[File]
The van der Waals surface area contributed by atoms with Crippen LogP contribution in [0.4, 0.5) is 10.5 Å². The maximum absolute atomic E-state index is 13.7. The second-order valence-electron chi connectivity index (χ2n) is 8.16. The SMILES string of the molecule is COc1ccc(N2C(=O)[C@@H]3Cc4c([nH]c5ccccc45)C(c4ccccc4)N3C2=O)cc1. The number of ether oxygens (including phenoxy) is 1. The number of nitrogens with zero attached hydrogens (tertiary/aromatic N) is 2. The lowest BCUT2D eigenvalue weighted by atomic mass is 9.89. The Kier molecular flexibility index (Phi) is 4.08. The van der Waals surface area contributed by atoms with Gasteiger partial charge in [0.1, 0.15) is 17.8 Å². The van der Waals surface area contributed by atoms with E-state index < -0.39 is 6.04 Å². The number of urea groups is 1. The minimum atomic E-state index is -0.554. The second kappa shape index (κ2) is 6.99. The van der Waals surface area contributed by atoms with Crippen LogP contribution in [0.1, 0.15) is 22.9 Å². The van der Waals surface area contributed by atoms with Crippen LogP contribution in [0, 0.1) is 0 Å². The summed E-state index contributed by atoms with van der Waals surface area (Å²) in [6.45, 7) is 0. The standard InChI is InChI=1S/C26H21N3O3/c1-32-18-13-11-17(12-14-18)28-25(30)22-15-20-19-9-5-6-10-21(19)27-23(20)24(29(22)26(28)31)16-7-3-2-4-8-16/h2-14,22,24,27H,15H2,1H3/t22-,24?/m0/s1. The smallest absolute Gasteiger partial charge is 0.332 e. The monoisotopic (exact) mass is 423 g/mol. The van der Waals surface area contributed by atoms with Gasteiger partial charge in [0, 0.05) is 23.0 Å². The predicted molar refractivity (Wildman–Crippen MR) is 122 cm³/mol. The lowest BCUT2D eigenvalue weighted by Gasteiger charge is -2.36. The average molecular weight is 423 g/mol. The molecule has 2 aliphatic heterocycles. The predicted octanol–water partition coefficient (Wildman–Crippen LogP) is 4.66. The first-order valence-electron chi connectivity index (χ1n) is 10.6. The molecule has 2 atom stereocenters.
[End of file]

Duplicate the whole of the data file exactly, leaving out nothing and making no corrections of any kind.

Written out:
The van der Waals surface area contributed by atoms with Crippen LogP contribution in [0.4, 0.5) is 10.5 Å². The maximum absolute atomic E-state index is 13.7. The second-order valence-electron chi connectivity index (χ2n) is 8.16. The SMILES string of the molecule is COc1ccc(N2C(=O)[C@@H]3Cc4c([nH]c5ccccc45)C(c4ccccc4)N3C2=O)cc1. The number of ether oxygens (including phenoxy) is 1. The number of nitrogens with zero attached hydrogens (tertiary/aromatic N) is 2. The lowest BCUT2D eigenvalue weighted by atomic mass is 9.89. The Kier molecular flexibility index (Phi) is 4.08. The van der Waals surface area contributed by atoms with Gasteiger partial charge in [0.1, 0.15) is 17.8 Å². The van der Waals surface area contributed by atoms with E-state index < -0.39 is 6.04 Å². The number of urea groups is 1. The minimum atomic E-state index is -0.554. The second kappa shape index (κ2) is 6.99. The van der Waals surface area contributed by atoms with Crippen LogP contribution in [0.1, 0.15) is 22.9 Å². The van der Waals surface area contributed by atoms with Crippen LogP contribution in [0, 0.1) is 0 Å². The summed E-state index contributed by atoms with van der Waals surface area (Å²) in [6.45, 7) is 0. The standard InChI is InChI=1S/C26H21N3O3/c1-32-18-13-11-17(12-14-18)28-25(30)22-15-20-19-9-5-6-10-21(19)27-23(20)24(29(22)26(28)31)16-7-3-2-4-8-16/h2-14,22,24,27H,15H2,1H3/t22-,24?/m0/s1. The smallest absolute Gasteiger partial charge is 0.332 e. The monoisotopic (exact) mass is 423 g/mol. The van der Waals surface area contributed by atoms with Gasteiger partial charge in [0, 0.05) is 23.0 Å². The predicted molar refractivity (Wildman–Crippen MR) is 122 cm³/mol. The lowest BCUT2D eigenvalue weighted by Gasteiger charge is -2.36. The average molecular weight is 423 g/mol. The molecule has 2 aliphatic heterocycles. The predicted octanol–water partition coefficient (Wildman–Crippen LogP) is 4.66. The first-order valence-electron chi connectivity index (χ1n) is 10.6. The molecule has 2 atom stereocenters.